In the governorate of Kirkuk, several weapons clearance experts dressed in protective blue clothing inspect a field, under the curious gaze of the local population. “This area was heavily contaminated by bombing in 2003,” explains Nizar Abdul Karim, technical manager of Handicap International’s weapons clearance operations in Iraq. “In fact, we are not just dealing with explosive remnants of war left behind by fighting since 2014. There’s some legacy contamination dating from earlier conflicts. There are still a lot of cluster bombs around here, for example.
Slightly further away, close to a village, another of the organisation’s teams is hard at work. “Before 2014, more than 70 families lived in this village, but they had to flee. This area has seen heavy fighting and we are just a few kilometres from the front lines,” explains Nizar. “Before people return to the area, our teams marks dangerous zones to warn them of the risks because they are heavily contaminated with explosive remnants of war. We always do this before starting clearance.”
A villager wanders up to the team: “You’re doing very important work,” he tells them. “We were wondering if we should move back, but we didn’t realise the risks involved. I’m glad you’ve put up these signs around the village so that people know that they can’t farm this field or even approach it before you come to clear it from explosive remnants of war.”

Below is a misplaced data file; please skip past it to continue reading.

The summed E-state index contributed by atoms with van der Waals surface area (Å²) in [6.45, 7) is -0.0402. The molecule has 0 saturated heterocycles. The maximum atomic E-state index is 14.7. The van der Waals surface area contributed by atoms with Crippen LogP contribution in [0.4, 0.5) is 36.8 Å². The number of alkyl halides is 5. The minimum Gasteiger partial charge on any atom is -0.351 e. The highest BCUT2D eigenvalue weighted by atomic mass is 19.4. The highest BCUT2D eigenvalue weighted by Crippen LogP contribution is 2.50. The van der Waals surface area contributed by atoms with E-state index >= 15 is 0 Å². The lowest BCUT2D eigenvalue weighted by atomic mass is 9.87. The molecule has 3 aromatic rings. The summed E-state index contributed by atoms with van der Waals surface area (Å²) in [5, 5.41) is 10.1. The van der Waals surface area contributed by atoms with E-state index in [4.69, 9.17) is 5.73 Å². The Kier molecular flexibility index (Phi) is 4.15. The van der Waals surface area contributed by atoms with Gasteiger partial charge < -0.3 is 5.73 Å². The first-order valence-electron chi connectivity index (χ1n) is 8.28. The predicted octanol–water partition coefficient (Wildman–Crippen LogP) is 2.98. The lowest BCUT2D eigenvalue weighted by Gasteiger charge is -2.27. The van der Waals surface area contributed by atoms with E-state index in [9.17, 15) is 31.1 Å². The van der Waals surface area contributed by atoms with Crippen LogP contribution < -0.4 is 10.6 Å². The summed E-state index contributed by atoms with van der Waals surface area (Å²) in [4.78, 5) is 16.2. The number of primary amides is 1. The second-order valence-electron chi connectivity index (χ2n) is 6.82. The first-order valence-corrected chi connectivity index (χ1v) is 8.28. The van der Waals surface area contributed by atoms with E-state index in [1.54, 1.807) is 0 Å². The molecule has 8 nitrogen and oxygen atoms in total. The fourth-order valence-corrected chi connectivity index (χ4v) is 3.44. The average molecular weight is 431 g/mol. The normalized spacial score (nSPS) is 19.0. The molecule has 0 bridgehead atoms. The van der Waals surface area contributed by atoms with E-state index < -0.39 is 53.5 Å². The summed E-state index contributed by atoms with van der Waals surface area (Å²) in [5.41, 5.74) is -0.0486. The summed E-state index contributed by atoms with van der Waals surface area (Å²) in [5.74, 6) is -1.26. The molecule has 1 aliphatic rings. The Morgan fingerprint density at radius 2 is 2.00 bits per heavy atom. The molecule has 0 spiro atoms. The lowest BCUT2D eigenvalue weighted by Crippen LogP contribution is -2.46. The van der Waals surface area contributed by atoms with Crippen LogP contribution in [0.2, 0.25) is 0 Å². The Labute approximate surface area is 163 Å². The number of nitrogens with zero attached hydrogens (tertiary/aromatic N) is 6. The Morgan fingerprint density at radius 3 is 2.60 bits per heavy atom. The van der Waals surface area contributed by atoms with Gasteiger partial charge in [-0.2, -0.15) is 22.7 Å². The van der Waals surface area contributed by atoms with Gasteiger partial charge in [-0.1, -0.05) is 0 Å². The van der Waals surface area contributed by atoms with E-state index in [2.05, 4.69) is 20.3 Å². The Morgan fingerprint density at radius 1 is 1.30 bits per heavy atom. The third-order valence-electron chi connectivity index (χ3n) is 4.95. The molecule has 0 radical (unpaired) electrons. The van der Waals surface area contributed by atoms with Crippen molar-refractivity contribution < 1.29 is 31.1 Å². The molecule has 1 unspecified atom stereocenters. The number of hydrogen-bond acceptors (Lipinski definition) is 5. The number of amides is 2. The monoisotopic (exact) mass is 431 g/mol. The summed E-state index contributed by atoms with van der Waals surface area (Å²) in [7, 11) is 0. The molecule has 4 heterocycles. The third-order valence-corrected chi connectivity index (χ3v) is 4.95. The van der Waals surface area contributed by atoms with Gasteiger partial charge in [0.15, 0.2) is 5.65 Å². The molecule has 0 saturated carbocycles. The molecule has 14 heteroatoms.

“A shell in our garden”
Wherever they operate, Handicap International’s teams try to work as closely as possible to the local people, to protect them from the dangers to which they may be exposed. One woman says: “I returned to the village five or six months ago, with my family. When we arrived outside our house, we found a shell in the garden. Handicap International’s teams came and destroyed it. Since then, I feel confident enough to let my children play outside again.”
Here, as in other areas of the country, dozens of the organisation’s professionals are currently working on weapons clearance operations. They have already destroyed more than 2,000 explosive remnants of war in just two months. But the road ahead is long: after several decades of conflict, Iraq is one of the most contaminated countries in the world.